A Florida prosecutor dropped felony charges of battery on a law enforcement officer and reduced a felony resisting arrest with violence charge to a pending misdemeanor against a Miami Dolphins player’s wife who was detained outside the stadium before his team’s first home game in 2015.
Former radio personality Miko Grimes is a widely known National Football League critic, but what’s unusual is that her husband, Brent Grimes, is a Pro-Bowl player.
Before the Miami Dolphins first home game, Grimes appeared in a video that went viral, showing her forcefully arrested by the Miami-Dade Police Department.
[**PINAC’s initial report noted that Tamiko Grimes had not been cited in the police report for any underlying offense**](http://photographyisnotacrime.com/2015/09/miami-dolphin-players-wife-and-nfl-critic-arrested-in-viral-video/) when the serious felony charges were initiated in an arrest gone viral on youtube, seen below.
That’s when Miami-Dade police originally charged Grimes with a 3rd degree felony, assaulting a police officer and two contempt of cop charges – disorderly conduct and felony resisting arrest with violence.
Ed Griffith from the Miami-Dade County’s State Attorney’s office commented thusly on the decision to “No Action” the felony charges last week:
> “The police arrested Ms. Grimes based on the probable cause belief that a felony crime had been committed, hence the original set of charges.
> The State Attorney’s Office reviews all incoming felony case to see if the probable cause arrest has sufficient evidence to meet the legal standard for further prosecution of the criminal case, that standard is a belief that sufficient evidence exists to prove a case beyond a reasonable doubt. This is a much higher standard than probable cause.
> In the review of the statements and the evidence, prior to the arraignment, it was felt that misdemeanor charges were the appropriate legal filing.“
Her defense lawyer, [**Anthony Rubino**](http://www.rubinolaw.com/), did not have any comment right now, nor did Grimes either because the criminal case is still pending.
Viral Arrest Video Chilled NFL Critic’s Speech Causing Radio Cancellation, Twitter Silence
Shortly after the incident, [**Miami sports radio station 560 WQAM fired Grimes**](http://www.sun-sentinel.com/sports/miami-dolphins/sfl-miko-grimes-fired-wqam-radio-host-20150930-story.html), before waiting to see the results of the charges, and refusing afterwards to comment other than saying she was “no longer an employee” of the station.
WQAM is affiliated with local TV outlet, CBS4, and is the home of the University of Miami Hurricanes and Florida Panthers hockey team too
The radio station did not reply to our Facebook messages seeking comment.
Grimes tweeted an [**epic rant to the league in this off-season in January**](http://www.cbssports.com/nfl/eye-on-football/24997770/brent-grimes-wife-rips-nfl-as-anti-women-shady-and-corrupt) calling the NFL both, “shady and corrupt.” The Miami Dolphins did not respond to our phone call before this story with comments.
Since the arrest, Grimes shut down her twitter account.
Listen closely and you’ll hear the silence of the mainstream media who gave prominent coverage to the initial police claims that prosecutors didn’t believe constituted a felony, but are not giving the same coverage to the dismissal and reduction of felony charges.
Violent Arrest For Unspecified Crimes
The Miami-Dade police officers’ unsupported claims that they gave a lawful command remain, but still don’t indicate any underlying law breaking activity that would justify arresting Grimes.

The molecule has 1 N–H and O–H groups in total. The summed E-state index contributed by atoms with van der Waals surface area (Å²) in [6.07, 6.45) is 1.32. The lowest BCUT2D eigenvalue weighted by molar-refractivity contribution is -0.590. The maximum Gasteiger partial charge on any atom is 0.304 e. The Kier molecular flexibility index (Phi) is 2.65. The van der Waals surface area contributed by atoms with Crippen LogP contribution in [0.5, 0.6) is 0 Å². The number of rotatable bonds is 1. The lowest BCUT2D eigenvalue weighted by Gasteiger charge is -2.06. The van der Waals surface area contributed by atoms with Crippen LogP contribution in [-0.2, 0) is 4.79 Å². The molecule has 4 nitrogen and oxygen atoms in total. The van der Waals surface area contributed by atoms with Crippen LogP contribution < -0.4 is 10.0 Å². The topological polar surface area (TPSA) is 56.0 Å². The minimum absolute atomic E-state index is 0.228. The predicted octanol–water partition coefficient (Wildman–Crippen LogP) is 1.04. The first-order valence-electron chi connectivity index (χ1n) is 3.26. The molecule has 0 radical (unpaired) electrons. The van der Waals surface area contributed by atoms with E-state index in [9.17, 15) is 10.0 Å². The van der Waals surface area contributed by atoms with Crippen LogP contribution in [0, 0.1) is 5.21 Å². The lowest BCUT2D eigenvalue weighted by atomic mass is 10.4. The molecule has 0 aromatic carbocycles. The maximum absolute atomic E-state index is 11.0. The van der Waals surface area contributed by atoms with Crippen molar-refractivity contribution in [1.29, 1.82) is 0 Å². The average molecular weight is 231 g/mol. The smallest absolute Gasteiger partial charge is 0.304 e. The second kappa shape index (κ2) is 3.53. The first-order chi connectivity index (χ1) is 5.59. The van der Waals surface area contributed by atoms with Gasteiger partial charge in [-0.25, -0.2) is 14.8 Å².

No physical or visual evidence has emerged to back up police claims or accusations that Grimes broke any law.
In fact, the Miami-Dade County Police report also omitted four of the ten officers who were in the immediate vicinity.
The Miami-Dade County police officers in the video are paid to appear in their off-duty capacity by the Miami Dolphins football team for security and crowd control, though nothing stipulates that police officers must be used, rather than simply hiring more private security.
When asked for comment, Miami-Dade County Police replied to, “refer to the arrest affidavit as it explains the details that lead to the arrest.”
By the time a citizen journalist began recording the scene creating the only known hard evidence in the case, a male Miami-Dade police officer already had his knee on the Miko Grimes’ back.
The September arrest was uploaded to YouTube before the game was finished, but still only the original 55 seconds of footage are known today.
Miami Dolphins Pro Bowl player Brent Grimes has battled injuries this season, but kept quiet about the pending criminal charges against his wife, whose outspoken criticism of the NFL is unusual for an “insider” to the highest profile professional sports league in America.
The NFL has endured a seemingly never ending series of controversies off the field about player conduct, with few insider critics like Grimes about the on the field about the health hazards of playing professional football.
An NFL official who wished to remain anonymous, ripped Grimes earlier this summer at the start of the team’s training camp saying that Miko Grimes “[**scared the hell out of him**](http://miami.cbslocal.com/2015/07/29/nfl-official-miko-grimes-scares-the-hell-out-of-me/),” with her words about the NFL’s concussion problem.
The Bleacher Report called Miko Grimes the “[**NFL’s Great Truth Teller**](http://bleacherreport.com/articles/2523999-miko-grimes-the-nfls-great-truth-teller)” in a report this summer.
Until these criminal charges are settled, all of that truth, outspokenness and revelations from Mrs. Grimes are on hold – if not indefinitely after Miami-Dade County Police’s assault on the messenger.
— Andy Slater (@AndySlater) September 28, 2015
*Ed. Note: We redacted the personal information displayed in this document being the date of birth, home address and phone number.*